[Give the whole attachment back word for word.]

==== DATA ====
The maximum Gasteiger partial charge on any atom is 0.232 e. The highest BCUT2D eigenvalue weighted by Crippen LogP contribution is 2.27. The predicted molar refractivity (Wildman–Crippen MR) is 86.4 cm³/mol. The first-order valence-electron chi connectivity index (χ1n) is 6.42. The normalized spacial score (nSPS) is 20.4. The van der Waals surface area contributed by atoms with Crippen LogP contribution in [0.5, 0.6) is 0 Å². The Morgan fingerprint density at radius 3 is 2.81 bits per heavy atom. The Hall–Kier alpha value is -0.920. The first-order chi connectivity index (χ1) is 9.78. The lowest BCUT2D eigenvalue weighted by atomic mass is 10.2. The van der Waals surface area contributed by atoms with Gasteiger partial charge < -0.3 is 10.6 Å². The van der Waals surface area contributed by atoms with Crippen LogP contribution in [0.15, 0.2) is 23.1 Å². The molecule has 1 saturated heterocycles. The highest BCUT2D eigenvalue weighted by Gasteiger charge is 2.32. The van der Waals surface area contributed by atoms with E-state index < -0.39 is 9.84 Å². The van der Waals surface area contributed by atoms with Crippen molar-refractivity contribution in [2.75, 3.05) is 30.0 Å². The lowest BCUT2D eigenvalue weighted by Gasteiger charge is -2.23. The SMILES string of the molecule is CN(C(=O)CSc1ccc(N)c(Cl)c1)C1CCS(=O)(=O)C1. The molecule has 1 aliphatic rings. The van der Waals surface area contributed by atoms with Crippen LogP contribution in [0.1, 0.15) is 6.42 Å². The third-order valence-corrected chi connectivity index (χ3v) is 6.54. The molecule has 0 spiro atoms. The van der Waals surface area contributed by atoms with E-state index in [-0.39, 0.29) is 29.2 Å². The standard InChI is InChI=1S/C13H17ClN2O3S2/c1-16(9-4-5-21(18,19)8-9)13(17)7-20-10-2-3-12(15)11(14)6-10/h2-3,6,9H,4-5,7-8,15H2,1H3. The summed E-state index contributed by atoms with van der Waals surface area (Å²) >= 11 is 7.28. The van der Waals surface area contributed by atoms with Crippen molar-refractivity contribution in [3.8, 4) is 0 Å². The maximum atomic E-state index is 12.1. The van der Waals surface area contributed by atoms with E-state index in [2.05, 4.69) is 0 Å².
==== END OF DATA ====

The maximum Gasteiger partial charge on any atom is 0.232 e. The highest BCUT2D eigenvalue weighted by Crippen LogP contribution is 2.27. The predicted molar refractivity (Wildman–Crippen MR) is 86.4 cm³/mol. The first-order valence-electron chi connectivity index (χ1n) is 6.42. The normalized spacial score (nSPS) is 20.4. The van der Waals surface area contributed by atoms with Crippen LogP contribution in [0.5, 0.6) is 0 Å². The Morgan fingerprint density at radius 3 is 2.81 bits per heavy atom. The Hall–Kier alpha value is -0.920. The first-order chi connectivity index (χ1) is 9.78. The lowest BCUT2D eigenvalue weighted by atomic mass is 10.2. The van der Waals surface area contributed by atoms with Gasteiger partial charge < -0.3 is 10.6 Å². The van der Waals surface area contributed by atoms with Crippen LogP contribution in [0.15, 0.2) is 23.1 Å². The molecule has 1 saturated heterocycles. The highest BCUT2D eigenvalue weighted by Gasteiger charge is 2.32. The van der Waals surface area contributed by atoms with E-state index < -0.39 is 9.84 Å². The van der Waals surface area contributed by atoms with Crippen molar-refractivity contribution in [2.75, 3.05) is 30.0 Å². The lowest BCUT2D eigenvalue weighted by Gasteiger charge is -2.23. The SMILES string of the molecule is CN(C(=O)CSc1ccc(N)c(Cl)c1)C1CCS(=O)(=O)C1. The molecule has 1 aliphatic rings. The van der Waals surface area contributed by atoms with Crippen LogP contribution in [0.1, 0.15) is 6.42 Å². The third-order valence-corrected chi connectivity index (χ3v) is 6.54. The molecule has 0 spiro atoms. The van der Waals surface area contributed by atoms with E-state index in [-0.39, 0.29) is 29.2 Å². The standard InChI is InChI=1S/C13H17ClN2O3S2/c1-16(9-4-5-21(18,19)8-9)13(17)7-20-10-2-3-12(15)11(14)6-10/h2-3,6,9H,4-5,7-8,15H2,1H3. The summed E-state index contributed by atoms with van der Waals surface area (Å²) >= 11 is 7.28. The van der Waals surface area contributed by atoms with Crippen molar-refractivity contribution in [3.8, 4) is 0 Å². The maximum atomic E-state index is 12.1. The van der Waals surface area contributed by atoms with E-state index in [2.05, 4.69) is 0 Å².